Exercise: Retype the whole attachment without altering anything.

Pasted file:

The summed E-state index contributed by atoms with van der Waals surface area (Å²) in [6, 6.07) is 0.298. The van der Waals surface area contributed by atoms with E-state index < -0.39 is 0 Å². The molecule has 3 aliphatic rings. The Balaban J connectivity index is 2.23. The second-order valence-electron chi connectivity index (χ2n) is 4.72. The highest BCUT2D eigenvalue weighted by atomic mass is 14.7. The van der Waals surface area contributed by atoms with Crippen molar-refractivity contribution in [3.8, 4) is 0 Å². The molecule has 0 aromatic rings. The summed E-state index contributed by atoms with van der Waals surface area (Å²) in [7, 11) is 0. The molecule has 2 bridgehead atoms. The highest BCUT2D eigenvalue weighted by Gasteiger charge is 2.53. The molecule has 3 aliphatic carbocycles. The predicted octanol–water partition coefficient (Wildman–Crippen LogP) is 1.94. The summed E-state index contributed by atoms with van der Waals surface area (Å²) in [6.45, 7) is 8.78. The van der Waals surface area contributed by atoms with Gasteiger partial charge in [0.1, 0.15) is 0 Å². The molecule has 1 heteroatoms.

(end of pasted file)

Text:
The summed E-state index contributed by atoms with van der Waals surface area (Å²) in [6, 6.07) is 0.298. The van der Waals surface area contributed by atoms with E-state index < -0.39 is 0 Å². The molecule has 3 aliphatic rings. The Balaban J connectivity index is 2.23. The second-order valence-electron chi connectivity index (χ2n) is 4.72. The highest BCUT2D eigenvalue weighted by atomic mass is 14.7. The van der Waals surface area contributed by atoms with Crippen molar-refractivity contribution in [3.8, 4) is 0 Å². The molecule has 0 aromatic rings. The summed E-state index contributed by atoms with van der Waals surface area (Å²) in [7, 11) is 0. The molecule has 2 bridgehead atoms. The highest BCUT2D eigenvalue weighted by Gasteiger charge is 2.53. The molecule has 3 aliphatic carbocycles. The predicted octanol–water partition coefficient (Wildman–Crippen LogP) is 1.94. The summed E-state index contributed by atoms with van der Waals surface area (Å²) in [6.45, 7) is 8.78. The van der Waals surface area contributed by atoms with Gasteiger partial charge in [0.1, 0.15) is 0 Å². The molecule has 1 heteroatoms.